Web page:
Agents with nonselective beta-blocking activity may provoke chest pain in patients with Prinzmetal's variant angina. There has been no clinical experience with carvedilol in these patients, although the alpha-blocking activity of carvedilol may prevent such symptoms. However, caution should be taken in the administration of carvedilol to patients suspected of having Prinzmetal's variant angina.


In clinical trials, carvedilol caused bradycardia in about 2% of hypertensive patients and 9% of congestive heart failure patients. If pulse rate drops below 55 beats/minute, the dosage should be reduced.


Hypotension and postural hypotension occurred in 9.7% and syncope in 3.4% of congestive heart failure patients receiving carvedilol compared to 3.6% and 2.5% of placebo patients, respectively. The risk for these events was highest during the first 30 days of dosing, corresponding to the up titration period and was a cause for discontinuation of therapy in 0.7% of carvedilol patients, compared to 0.4% of placebo patients.
To decrease the likelihood of syncope or excessive hypotension, treatment should be initiated with 3.125 mg b.i.d. for congestive heart failure patients. Dosage should then be increased slowly, according to recommendations in the Dosage and Administration section, and the drug should be taken with food. During initiation of therapy, the patient should be cautioned to avoid situations such as driving or hazardous tasks, where injury could result should syncope occur.

Labile hypertension.

Carvedilol should be used with caution in patients with labile or secondary hypertension until further clinical experience is available.

Peripheral vascular disease.

Beta-blockers can precipitate or aggravate symptoms of arterial insufficiency in patients with peripheral vascular disease. Caution should be exercised in such individuals.

Raynaud's phenomenon.

Carvedilol should be used with caution in patients suffering from peripheral circulatory disorders (e.g. Raynaud's phenomenon) as there may be exacerbation of symptoms.

Hypertensive patients with left ventricular failure.

In hypertensive patients who have congestive heart failure controlled with digitalis, diuretics and/or an angiotensin converting enzyme inhibitor, carvedilol may be used. However, since it is likely that such patients are dependent, in part, on sympathetic stimulation for circulatory support, it is recommended that dosing follow the instructions for patients with congestive heart failure.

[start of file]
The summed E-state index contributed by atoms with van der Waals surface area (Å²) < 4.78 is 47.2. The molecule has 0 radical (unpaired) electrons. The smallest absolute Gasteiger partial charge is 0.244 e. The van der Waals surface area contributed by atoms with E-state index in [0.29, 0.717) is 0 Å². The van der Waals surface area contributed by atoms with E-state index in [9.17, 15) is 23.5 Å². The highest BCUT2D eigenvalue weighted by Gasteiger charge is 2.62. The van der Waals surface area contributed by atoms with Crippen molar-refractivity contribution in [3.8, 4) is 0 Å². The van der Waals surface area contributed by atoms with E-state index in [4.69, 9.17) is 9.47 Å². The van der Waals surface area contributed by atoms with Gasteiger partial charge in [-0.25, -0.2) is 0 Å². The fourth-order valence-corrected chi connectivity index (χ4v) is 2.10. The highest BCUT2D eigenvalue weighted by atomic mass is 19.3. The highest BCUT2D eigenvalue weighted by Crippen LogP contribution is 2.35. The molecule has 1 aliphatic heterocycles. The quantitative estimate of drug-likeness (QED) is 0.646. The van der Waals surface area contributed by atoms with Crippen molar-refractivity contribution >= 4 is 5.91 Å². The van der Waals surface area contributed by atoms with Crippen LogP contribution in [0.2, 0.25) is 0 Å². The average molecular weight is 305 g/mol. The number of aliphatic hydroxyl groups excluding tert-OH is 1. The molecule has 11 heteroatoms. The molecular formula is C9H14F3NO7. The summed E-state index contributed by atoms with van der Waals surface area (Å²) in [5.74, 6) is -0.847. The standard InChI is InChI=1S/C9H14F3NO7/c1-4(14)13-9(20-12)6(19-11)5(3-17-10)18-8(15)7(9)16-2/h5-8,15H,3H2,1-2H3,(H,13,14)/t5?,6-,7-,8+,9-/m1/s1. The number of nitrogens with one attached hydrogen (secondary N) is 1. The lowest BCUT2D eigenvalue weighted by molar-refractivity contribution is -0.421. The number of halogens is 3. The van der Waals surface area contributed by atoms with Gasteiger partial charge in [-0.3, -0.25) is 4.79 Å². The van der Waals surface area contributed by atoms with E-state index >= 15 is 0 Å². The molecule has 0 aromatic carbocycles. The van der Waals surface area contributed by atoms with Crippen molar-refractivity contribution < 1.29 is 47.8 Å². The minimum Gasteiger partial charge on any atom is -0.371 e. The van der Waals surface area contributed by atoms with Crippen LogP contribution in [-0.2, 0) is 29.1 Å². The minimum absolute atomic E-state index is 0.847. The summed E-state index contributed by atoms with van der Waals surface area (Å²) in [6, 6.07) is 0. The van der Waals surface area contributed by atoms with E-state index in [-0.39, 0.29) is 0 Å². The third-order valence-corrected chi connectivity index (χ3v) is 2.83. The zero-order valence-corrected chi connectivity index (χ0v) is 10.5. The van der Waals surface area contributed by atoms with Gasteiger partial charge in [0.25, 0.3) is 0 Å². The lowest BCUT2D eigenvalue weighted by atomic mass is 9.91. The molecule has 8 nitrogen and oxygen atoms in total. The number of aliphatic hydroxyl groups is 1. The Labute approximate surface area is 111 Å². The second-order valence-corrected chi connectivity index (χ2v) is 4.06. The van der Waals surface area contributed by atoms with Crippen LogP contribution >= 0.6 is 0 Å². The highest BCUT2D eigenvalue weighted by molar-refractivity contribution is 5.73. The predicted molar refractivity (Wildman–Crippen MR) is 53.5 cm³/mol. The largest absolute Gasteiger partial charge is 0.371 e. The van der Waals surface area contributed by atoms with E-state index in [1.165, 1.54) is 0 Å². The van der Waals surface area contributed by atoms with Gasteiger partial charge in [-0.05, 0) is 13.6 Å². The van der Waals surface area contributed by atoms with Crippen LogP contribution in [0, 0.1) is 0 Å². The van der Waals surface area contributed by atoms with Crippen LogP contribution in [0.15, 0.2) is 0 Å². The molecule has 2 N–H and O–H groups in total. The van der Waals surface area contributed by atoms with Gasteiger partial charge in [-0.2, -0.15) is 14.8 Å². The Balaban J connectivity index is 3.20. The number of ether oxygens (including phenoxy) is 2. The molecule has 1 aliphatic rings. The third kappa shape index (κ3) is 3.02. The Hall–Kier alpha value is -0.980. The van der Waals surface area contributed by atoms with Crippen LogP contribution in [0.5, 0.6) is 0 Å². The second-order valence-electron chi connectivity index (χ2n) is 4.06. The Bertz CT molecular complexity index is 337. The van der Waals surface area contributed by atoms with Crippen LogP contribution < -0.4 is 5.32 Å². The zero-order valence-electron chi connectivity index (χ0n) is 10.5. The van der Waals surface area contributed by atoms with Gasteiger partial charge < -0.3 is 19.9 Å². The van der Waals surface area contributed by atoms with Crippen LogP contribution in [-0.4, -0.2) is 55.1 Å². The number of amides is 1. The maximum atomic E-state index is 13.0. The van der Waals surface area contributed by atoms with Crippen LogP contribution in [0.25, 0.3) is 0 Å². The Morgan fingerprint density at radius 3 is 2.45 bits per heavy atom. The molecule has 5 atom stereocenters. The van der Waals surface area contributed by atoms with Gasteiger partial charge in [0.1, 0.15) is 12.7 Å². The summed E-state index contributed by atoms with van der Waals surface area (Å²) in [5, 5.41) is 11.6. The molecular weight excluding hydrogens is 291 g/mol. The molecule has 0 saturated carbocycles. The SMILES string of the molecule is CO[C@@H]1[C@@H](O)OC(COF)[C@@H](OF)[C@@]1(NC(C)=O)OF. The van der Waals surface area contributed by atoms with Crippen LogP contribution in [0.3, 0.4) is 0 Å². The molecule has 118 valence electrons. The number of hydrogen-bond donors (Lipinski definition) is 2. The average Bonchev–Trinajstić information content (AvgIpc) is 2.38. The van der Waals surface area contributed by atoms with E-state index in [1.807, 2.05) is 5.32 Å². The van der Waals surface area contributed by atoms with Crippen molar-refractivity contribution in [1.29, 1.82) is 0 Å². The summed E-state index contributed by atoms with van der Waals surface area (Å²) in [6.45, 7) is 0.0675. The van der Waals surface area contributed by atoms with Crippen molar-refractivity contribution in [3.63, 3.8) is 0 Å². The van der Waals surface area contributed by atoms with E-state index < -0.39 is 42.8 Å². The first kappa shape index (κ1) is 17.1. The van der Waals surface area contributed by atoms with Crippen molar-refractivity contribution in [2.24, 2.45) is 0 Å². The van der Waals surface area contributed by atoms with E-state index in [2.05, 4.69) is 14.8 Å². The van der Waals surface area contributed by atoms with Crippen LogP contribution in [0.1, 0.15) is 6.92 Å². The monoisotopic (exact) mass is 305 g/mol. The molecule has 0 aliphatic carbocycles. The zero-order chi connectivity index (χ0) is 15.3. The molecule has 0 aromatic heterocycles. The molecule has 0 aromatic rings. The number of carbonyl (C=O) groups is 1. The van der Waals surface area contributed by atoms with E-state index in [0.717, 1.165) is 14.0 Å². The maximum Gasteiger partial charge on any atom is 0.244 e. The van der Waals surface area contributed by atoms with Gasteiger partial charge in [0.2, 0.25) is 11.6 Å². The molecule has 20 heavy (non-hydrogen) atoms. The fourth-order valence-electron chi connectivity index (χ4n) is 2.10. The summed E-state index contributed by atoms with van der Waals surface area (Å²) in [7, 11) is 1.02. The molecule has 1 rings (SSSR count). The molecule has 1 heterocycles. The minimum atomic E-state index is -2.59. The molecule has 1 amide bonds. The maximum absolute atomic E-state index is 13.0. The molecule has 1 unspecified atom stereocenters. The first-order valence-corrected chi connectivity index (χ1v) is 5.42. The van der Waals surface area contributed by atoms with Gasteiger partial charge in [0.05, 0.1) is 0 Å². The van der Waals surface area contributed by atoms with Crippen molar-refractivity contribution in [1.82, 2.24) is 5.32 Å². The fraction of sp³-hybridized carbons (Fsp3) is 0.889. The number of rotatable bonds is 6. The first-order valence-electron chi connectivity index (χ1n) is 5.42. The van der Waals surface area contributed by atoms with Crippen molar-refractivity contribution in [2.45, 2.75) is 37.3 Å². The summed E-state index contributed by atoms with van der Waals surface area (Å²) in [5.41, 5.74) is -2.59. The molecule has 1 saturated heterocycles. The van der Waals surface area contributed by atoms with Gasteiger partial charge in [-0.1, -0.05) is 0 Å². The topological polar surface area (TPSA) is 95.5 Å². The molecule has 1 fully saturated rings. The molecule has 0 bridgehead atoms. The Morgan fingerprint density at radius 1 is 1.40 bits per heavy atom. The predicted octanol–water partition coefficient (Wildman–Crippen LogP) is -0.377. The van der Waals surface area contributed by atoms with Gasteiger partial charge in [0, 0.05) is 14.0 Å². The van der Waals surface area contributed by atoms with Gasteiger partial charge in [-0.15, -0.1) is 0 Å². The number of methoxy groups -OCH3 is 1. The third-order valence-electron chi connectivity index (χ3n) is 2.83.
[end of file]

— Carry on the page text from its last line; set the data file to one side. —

Patients with a history of psoriasis associated with β-blocker therapy should take carvedilol only after consideration of the risk benefit ratio.

Concomitant use of calcium channel blockers.

Careful monitoring of ECG and blood pressure is necessary in patients receiving concomitant therapy with calcium channel blockers of the verapamil or diltiazem type or other antiarrhythmic drugs (see Interactions with Other Medicines).

Hepatic injury.

Mild hepatocellular injury, confirmed by rechallenge, has occurred rarely with carvedilol therapy.
In controlled studies of congestive heart failure, the incidence of liver function abnormalities reported as adverse experiences was 5.0% (38 of 765 patients) in patients receiving carvedilol and 4.6% (20 of 437 patients) in those receiving placebo. Three patients receiving carvedilol (0.4%) and two patients receiving placebo (0.5%) in placebo controlled trials withdrew for abnormal hepatic function.
Hepatic injury has been reversible and has occurred after short and/or long-term therapy with minimal clinical symptomatology. No deaths due to liver function abnormalities have been reported.
At the first symptom/ sign of liver dysfunction (e.g. pruritus, dark urine, persistent anorexia, jaundice, right upper quadrant tenderness or unexplained flu-like symptoms) laboratory testing should be performed. If the patient has laboratory evidence of liver injury or jaundice, carvedilol should be stopped and not restarted.

Renal function.

Rarely, use of carvedilol in patients with congestive heart failure has resulted in deterioration of renal function. Patients at risk appear to be those with low blood pressure (systolic BP < 100 mmHg), ischaemic heart disease and diffuse vascular disease, and/or underlying renal insufficiency. Renal function has returned to baseline when carvedilol was stopped. In patients with these risk factors it is recommended that renal function should be monitored during up titration of carvedilol and the drug discontinued or dosage reduced if worsening of renal function occurs.